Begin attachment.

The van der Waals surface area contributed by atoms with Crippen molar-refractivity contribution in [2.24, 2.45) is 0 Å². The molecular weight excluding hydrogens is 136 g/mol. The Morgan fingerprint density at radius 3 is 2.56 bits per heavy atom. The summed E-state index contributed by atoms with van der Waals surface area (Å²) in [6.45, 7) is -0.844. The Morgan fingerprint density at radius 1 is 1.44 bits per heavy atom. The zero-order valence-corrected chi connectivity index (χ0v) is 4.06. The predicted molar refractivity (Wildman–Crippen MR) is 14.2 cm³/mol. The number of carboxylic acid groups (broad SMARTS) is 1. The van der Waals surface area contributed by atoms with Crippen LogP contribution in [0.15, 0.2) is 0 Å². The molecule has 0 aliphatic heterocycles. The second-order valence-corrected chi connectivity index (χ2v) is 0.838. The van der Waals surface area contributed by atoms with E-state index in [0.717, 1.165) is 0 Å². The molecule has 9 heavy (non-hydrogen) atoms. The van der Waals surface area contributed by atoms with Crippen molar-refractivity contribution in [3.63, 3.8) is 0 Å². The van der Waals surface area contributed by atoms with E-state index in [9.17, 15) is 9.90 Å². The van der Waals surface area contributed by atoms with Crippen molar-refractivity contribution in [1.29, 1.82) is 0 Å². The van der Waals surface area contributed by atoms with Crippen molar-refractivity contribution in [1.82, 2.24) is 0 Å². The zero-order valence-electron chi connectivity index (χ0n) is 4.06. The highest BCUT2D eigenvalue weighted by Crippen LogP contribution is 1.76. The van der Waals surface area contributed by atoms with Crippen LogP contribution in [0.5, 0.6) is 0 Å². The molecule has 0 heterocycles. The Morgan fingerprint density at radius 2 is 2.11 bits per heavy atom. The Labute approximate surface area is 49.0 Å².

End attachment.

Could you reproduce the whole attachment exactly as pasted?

The van der Waals surface area contributed by atoms with Crippen molar-refractivity contribution in [2.24, 2.45) is 0 Å². The molecular weight excluding hydrogens is 136 g/mol. The Morgan fingerprint density at radius 3 is 2.56 bits per heavy atom. The summed E-state index contributed by atoms with van der Waals surface area (Å²) in [6.45, 7) is -0.844. The Morgan fingerprint density at radius 1 is 1.44 bits per heavy atom. The zero-order valence-corrected chi connectivity index (χ0v) is 4.06. The predicted molar refractivity (Wildman–Crippen MR) is 14.2 cm³/mol. The number of carboxylic acid groups (broad SMARTS) is 1. The van der Waals surface area contributed by atoms with Crippen LogP contribution in [0.15, 0.2) is 0 Å². The molecule has 0 aliphatic heterocycles. The second-order valence-corrected chi connectivity index (χ2v) is 0.838. The van der Waals surface area contributed by atoms with E-state index in [0.717, 1.165) is 0 Å². The molecule has 9 heavy (non-hydrogen) atoms. The van der Waals surface area contributed by atoms with Crippen molar-refractivity contribution in [3.63, 3.8) is 0 Å². The van der Waals surface area contributed by atoms with E-state index in [9.17, 15) is 9.90 Å². The van der Waals surface area contributed by atoms with Crippen molar-refractivity contribution in [1.29, 1.82) is 0 Å². The van der Waals surface area contributed by atoms with Crippen molar-refractivity contribution in [1.82, 2.24) is 0 Å². The zero-order valence-electron chi connectivity index (χ0n) is 4.06. The highest BCUT2D eigenvalue weighted by Crippen LogP contribution is 1.76. The van der Waals surface area contributed by atoms with Crippen LogP contribution in [0.5, 0.6) is 0 Å². The molecule has 0 heterocycles. The Morgan fingerprint density at radius 2 is 2.11 bits per heavy atom. The Labute approximate surface area is 49.0 Å².